By Kevin Madigan | firstname.lastname@example.org
Holocaust survivor and writer Irving Roth will be the guest speaker at the Yom HaShoah observance at the Marcus Jewish Community Center on April 12. He spoke to the Atlanta Jewish Times from his home in New York.
AJT: Mr. Roth, what is your plan for this event?
Roth: I’ll be speaking at the program, obviously talking about the Holocaust itself and also how it relates to the position of the Jews today.
AJT: And what is your view of that position?
Roth: I see many similarities between the 1930s and 2015. Some parts of the world want to eliminate the Jewish people. It’s not so different. (Former Iranian President Mahmoud) Ahmadinejad spoke a couple of years ago at the United Nations, and the audience applauded when he talked about the destruction of Israel. The world just ignored it. It’s true that some parts of the world, including the United States, walked out, which I think is very admirable.
The problem we’re facing now is that the state of Israel and the Jewish people have become the pariah of the world, and that’s a major problem because one of the things is they refer to Israel as an apartheid state, but the relation with what’s going in Israel and what went on South Africa is pure fiction. Yet it’s an accepted truth that’s been generated by people who hate Israel. That’s a major issue. It was picked up, and now it’s on everybody’s lips.
To quote a fellow by the name of Josh Earnest, who’s in the White House someplace (as press secretary), he accuses (Israeli Prime Minister Benjamin) Netanyahu of undermining the values and democratic ideals that have been important to our democracy and are an important part of what binds the U.S. and Israel together. He says in the democratic election Palestinians were being persecuted, yet their people in parliament are being increased by 30 percent. So what is he talking about? Have we lost our minds? We agree that negotiations with Palestinians are necessary. Join with the Jews and create something positive; fully join the government and let them be an opposition. Look, the reason I believe so many voted for Netanyahu is because fundamentally, even though economics is important, lifestyle is important, I think the people voted for life. And that scares them. It’s life and death.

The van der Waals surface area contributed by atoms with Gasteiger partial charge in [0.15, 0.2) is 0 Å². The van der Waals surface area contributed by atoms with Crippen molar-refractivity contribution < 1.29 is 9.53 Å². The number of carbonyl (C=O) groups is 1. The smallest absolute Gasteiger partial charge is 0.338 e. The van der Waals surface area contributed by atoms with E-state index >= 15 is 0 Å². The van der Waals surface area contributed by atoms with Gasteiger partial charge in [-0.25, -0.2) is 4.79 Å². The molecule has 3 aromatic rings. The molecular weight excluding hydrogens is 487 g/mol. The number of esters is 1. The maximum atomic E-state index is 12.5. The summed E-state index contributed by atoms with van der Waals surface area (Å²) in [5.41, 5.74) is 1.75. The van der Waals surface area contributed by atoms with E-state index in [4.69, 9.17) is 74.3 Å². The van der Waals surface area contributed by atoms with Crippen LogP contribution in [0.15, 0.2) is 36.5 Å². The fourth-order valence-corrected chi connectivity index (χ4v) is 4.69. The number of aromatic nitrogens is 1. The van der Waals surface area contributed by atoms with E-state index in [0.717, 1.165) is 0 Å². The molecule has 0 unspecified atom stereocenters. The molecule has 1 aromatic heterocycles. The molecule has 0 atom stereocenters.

AJT: Netanyahu said during his campaign that there would be no Palestinian state while he is in office, but now he is saying it won’t happen under present conditions.
Roth: If you listen to what Netanyahu said, the operative word he said is “today.” In 2009 Netanyahu made a speech at Bar Ilan University about creating a two-state solution. But there’s been nothing but murder and mayhem and war and rockets. They intend to do what they always intended to do, which is destroy the Jewish state. He specifically said “today.” As long as the rhetoric, particularly in Arabic, goes on, as long as we can’t do something about Hezbollah, Iran, agree on disarmament, do something about Hamas, what are we doing, committing suicide? But they, with deliberate malice aforethought, misinterpreted what he said. What do you want him to do? Lie down and die? Or move on? There’s a disconnect between facts and those things that have been generated by the media.
AJT: You support Netanyahu’s position?
Roth: What I do is support his concept of a two-state solution. I fully believe in it. And I believe in my heart of hearts that the Jewish people believe in it too. The problem is they’re scared out of their wits because somebody is trying to destroy them and develop nuclear weapons to destroy them, and I think that’s what drives it. And this is a big problem.